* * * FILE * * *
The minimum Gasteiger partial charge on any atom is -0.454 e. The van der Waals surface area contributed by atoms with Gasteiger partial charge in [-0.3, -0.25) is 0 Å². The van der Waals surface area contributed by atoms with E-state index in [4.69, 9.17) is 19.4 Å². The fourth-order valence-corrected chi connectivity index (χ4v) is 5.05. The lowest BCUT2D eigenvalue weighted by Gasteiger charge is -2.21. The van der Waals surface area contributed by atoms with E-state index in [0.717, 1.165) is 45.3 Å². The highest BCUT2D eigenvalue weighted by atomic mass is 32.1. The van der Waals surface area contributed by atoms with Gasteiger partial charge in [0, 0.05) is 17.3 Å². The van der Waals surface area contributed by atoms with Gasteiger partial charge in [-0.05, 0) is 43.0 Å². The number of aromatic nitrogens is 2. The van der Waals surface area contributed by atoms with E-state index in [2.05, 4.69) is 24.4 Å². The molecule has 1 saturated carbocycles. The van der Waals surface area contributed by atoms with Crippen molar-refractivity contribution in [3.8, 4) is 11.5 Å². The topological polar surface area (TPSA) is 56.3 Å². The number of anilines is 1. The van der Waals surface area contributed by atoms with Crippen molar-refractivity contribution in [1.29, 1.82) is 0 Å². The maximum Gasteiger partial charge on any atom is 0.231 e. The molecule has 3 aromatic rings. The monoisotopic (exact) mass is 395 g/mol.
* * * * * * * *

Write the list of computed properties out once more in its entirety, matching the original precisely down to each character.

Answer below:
The minimum Gasteiger partial charge on any atom is -0.454 e. The van der Waals surface area contributed by atoms with Gasteiger partial charge in [-0.3, -0.25) is 0 Å². The van der Waals surface area contributed by atoms with E-state index in [4.69, 9.17) is 19.4 Å². The fourth-order valence-corrected chi connectivity index (χ4v) is 5.05. The lowest BCUT2D eigenvalue weighted by Gasteiger charge is -2.21. The van der Waals surface area contributed by atoms with E-state index in [0.717, 1.165) is 45.3 Å². The highest BCUT2D eigenvalue weighted by atomic mass is 32.1. The van der Waals surface area contributed by atoms with Gasteiger partial charge in [0, 0.05) is 17.3 Å². The van der Waals surface area contributed by atoms with Gasteiger partial charge in [-0.05, 0) is 43.0 Å². The number of aromatic nitrogens is 2. The van der Waals surface area contributed by atoms with E-state index in [2.05, 4.69) is 24.4 Å². The molecule has 1 saturated carbocycles. The van der Waals surface area contributed by atoms with Crippen molar-refractivity contribution in [3.8, 4) is 11.5 Å². The topological polar surface area (TPSA) is 56.3 Å². The number of anilines is 1. The van der Waals surface area contributed by atoms with Crippen molar-refractivity contribution in [1.29, 1.82) is 0 Å². The maximum Gasteiger partial charge on any atom is 0.231 e. The molecule has 3 aromatic rings. The monoisotopic (exact) mass is 395 g/mol.